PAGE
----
- You can also make your own drill guide, using an empty spool of thread or sewing machine bobbin (pictured above). Mark the spot by making a “start hole” with an awl, nail, or ice pick. Place the drill bit through the spool or bobbin and align the point of the bit with the start hole you’ve created. With the drill in the “off” position, place the flat end of the spool or bobbin firmly against the surface and hold it in place with pliers. Note: Do not use your hands to hold the spool in place. With the drill and spool in this position, start the drill – and your hole will be straight/perpendicular with the surface.
Making a Saw Guide
- You can purchase a commercially available saw guide at most home supply stores, including Sears, Lowe’s, and Home Depot.
- In preparation for sawing, create a tactual mark to indicate the cutting line. You can use a scratch awl, a nail, or an ice pick with a combination square or T-square. The awl, nail, or ice pick becomes the adaptive replacement for a pencil mark, and the square will ensure that the line is straight and perpendicular to the edge of the board.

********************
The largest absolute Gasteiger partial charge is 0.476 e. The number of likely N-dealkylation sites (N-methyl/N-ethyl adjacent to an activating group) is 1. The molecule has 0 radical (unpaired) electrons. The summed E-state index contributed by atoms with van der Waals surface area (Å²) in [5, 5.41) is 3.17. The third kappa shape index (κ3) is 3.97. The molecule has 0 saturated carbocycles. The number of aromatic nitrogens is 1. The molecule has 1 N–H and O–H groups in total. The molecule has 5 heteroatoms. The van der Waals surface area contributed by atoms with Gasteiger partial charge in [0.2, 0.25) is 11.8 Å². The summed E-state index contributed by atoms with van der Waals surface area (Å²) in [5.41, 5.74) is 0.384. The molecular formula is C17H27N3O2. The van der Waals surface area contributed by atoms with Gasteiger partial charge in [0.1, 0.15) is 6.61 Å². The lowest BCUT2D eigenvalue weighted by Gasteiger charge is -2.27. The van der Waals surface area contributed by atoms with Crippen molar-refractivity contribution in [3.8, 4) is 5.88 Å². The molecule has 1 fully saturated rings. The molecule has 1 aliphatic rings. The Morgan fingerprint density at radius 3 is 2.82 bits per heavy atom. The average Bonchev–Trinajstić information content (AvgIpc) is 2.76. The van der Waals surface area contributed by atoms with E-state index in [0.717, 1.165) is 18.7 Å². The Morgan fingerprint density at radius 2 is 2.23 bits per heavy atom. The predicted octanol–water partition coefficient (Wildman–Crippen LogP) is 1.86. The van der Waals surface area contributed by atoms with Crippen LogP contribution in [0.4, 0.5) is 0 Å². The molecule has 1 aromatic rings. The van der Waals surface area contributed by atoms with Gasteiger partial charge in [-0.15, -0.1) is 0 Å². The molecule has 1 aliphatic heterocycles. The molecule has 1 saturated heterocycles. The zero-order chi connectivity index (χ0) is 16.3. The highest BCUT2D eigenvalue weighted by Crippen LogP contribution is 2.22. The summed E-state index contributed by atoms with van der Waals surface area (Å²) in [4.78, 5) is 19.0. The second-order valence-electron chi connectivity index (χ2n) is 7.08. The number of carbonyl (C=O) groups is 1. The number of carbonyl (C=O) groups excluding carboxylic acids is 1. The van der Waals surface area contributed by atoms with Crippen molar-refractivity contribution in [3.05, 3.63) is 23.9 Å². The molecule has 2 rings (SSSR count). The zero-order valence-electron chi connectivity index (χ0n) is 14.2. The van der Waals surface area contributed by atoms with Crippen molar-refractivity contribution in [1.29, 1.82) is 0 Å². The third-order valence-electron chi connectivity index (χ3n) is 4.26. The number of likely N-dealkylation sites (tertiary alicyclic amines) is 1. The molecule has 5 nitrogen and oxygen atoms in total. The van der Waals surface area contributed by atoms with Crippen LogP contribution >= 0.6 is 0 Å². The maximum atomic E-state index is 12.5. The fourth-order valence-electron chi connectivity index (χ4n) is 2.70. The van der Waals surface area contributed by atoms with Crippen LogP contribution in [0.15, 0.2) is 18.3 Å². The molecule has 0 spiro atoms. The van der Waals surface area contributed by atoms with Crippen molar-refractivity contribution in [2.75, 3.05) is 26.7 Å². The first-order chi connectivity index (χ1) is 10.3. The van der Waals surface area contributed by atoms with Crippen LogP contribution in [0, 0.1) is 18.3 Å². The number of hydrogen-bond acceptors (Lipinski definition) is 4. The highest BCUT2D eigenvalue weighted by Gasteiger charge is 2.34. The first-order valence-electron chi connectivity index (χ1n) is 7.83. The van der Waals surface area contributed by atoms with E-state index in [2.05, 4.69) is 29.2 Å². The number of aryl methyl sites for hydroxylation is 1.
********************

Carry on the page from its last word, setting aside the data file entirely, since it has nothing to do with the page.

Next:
- If you have low vision, you can use a dark, wide-tip marker to define the cutting line. Remember to place the mark on the scrap side of the board, since the marker can soak into the wood grain and be difficult to cover up or sand out. You can find more information about markers and other writing materials at Find Labeling Products.
- If creating a tactual line is not sufficient, or is inappropriate to use with the material to be cut, you may also need to create a plate guide and a cutting guide to ensure that your cuts are straight and accurate.